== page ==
Conflictual and dysfunctional intimate relationships are a major cause of unhappiness in adulthood and are associated with areas of national concern such as domestic violence, high divorce rates, and problems for children of such relationships. Domestic violence is the leading cause of injuries to women 15-44 years of age. Romantic relationships may also have positive effects, such as the effect that a skilled female partner may have on a male's adjustment. The current proposal addresses three major topics regarding young-adult romantic relationships for an ongoing, at-risk sample of males. The first pertains to the occurrence of aggression both physical and psychological, in the relationship. In particular, theoretical models related to stability or change in such aggression during the young-adult period will be tested. Second, prediction models of instability of romantic relationships, particularly the breakdown of more committed relationships in young adulthood, will be tested. In turn, the effect of such breakdowns on the male's trajectory, including antisocial behavior, will be examined. Third, the extent to which characteristics of the female partner affect the young-adult trajectory of the male, particularly regarding improvement in antisocial behavior, will be examined. Within each of these areas, the influence of selection factors, including assortative partnering, will be examined. The current proposal addresses these topics with two further waves of data collection for males (in their mid 20s) who were first recruited into the Oregon Youth Study (OYS) in Grade 4 (current N = 204, a 99% retention rate over 13-14 years). Time 1 and Time 2 assessments with romantic partners were already collected (or are underway) at age 17-20 and 20-23. Assessments will be multi-method, multi-agent, and will include interviews, questionnaires, records data, and a videotaped problem-solving task for the young couple. In the proposed period we will take a person-environment interaction approach to examine the developmental, contextual, partner and dyadic process factors that predict stability and change in aggression, antisocial behavior, and adjustment through the 20s, a time of young-adult transition.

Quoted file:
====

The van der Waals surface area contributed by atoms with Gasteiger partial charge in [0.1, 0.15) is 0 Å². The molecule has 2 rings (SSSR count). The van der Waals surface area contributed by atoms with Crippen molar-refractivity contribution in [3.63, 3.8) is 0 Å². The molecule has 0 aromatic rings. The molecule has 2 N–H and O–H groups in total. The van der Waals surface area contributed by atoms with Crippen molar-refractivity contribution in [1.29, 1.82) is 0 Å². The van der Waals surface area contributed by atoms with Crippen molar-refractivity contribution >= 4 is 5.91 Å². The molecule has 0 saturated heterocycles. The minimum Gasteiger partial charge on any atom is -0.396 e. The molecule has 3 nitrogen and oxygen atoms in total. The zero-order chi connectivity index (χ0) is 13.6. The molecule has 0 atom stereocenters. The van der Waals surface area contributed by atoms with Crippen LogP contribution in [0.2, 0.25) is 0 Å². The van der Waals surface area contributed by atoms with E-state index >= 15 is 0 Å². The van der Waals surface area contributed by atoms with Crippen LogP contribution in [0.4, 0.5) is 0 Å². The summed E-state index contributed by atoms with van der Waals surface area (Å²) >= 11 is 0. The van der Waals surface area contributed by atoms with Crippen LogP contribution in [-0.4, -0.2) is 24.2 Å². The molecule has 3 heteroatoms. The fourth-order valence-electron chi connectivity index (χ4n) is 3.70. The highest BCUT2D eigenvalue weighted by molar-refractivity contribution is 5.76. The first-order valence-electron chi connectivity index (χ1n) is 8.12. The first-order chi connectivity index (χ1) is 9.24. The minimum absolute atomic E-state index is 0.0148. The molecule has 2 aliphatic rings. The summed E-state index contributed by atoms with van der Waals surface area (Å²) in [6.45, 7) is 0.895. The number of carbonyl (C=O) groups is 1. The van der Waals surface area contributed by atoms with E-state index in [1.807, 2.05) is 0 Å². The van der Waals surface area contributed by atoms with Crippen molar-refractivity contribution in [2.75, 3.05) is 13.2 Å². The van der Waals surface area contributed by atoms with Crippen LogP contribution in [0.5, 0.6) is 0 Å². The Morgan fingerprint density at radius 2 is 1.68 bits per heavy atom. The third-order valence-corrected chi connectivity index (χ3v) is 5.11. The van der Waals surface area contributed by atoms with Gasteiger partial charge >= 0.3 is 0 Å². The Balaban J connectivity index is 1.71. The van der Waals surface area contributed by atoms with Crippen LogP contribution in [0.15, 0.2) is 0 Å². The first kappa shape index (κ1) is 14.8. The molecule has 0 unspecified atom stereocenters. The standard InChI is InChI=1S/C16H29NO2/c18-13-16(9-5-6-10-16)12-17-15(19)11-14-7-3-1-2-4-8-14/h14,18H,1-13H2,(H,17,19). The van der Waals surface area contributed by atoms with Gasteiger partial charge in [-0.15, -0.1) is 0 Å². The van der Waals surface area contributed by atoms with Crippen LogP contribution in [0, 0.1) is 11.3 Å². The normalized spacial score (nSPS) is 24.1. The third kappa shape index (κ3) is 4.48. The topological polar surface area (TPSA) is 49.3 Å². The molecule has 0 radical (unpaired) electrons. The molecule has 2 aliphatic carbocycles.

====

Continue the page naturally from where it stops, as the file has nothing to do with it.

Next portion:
National Institute of Health (NIH)
National Institute of Mental Health (NIMH)
Research Project (R01)
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Special Emphasis Panel (ZMH1-BRB-K (12))
Program Officer
Breiling, James P
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Oregon Social Learning Center, Inc.
United States
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Kim, Hyoun K; Pears, Katherine C; Capaldi, Deborah M et al. (2009) Emotion dysregulation in the intergenerational transmission of romantic relationship conflict. J Fam Psychol 23:585-95
Capaldi, Deborah M; Kim, Hyoun K; Shortt, Joann Wu (2007) Observed Initiation and Reciprocity of Physical Aggression in Young, At-Risk Couples. J Fam Violence 22:101-111
Stoolmiller, Mike; Kim, Hyoun K; Capaldi, Deborah M (2005) The course of depressive symptoms in men from early adolescence to young adulthood: identifying latent trajectories and early predictors. J Abnorm Psychol 114:331-45
Kim, Hyoun K; Capaldi, Deborah M (2004) The association of antisocial behavior and depressive symptoms between partners and risk for aggression in romantic relationships. J Fam Psychol 18:82-96
Shortt, Joann Wu; Capaldi, Deborah M; Dishion, Thomas J et al. (2003) The role of adolescent friends, romantic partners, and siblings in the emergence of the adult antisocial lifestyle. J Fam Psychol 17:521-33
Capaldi, Deborah M; Pears, Katherine C; Patterson, Gerald R et al. (2003) Continuity of parenting practices across generations in an at-risk sample: a prospective comparison of direct and mediated associations. J Abnorm Child Psychol 31:127-42
Kim, Hyoun K; Capaldi, Deborah M; Stoolmiller, Mike (2003) Depressive symptoms across adolescence and young adulthood in men: predictions from parental and contextual risk factors. Dev Psychopathol 15:469-95
Capaldi, Deborah M; Stoolmiller, Mike; Clark, Sara et al. (2002) Heterosexual risk behaviors in at-risk young men from early adolescence to young adulthood: prevalence, prediction, and association with STD contraction. Dev Psychol 38:394-406
Pears, K C; Capaldi, D M (2001) Intergenerational transmission of abuse: a two-generational prospective study of an at-risk sample. Child Abuse Negl 25:1439-61
Capaldi, D M; Dishion, T J; Stoolmiller, M et al. (2001) Aggression toward female partners by at-risk young men: the contribution of male adolescent friendships. Dev Psychol 37:61-73

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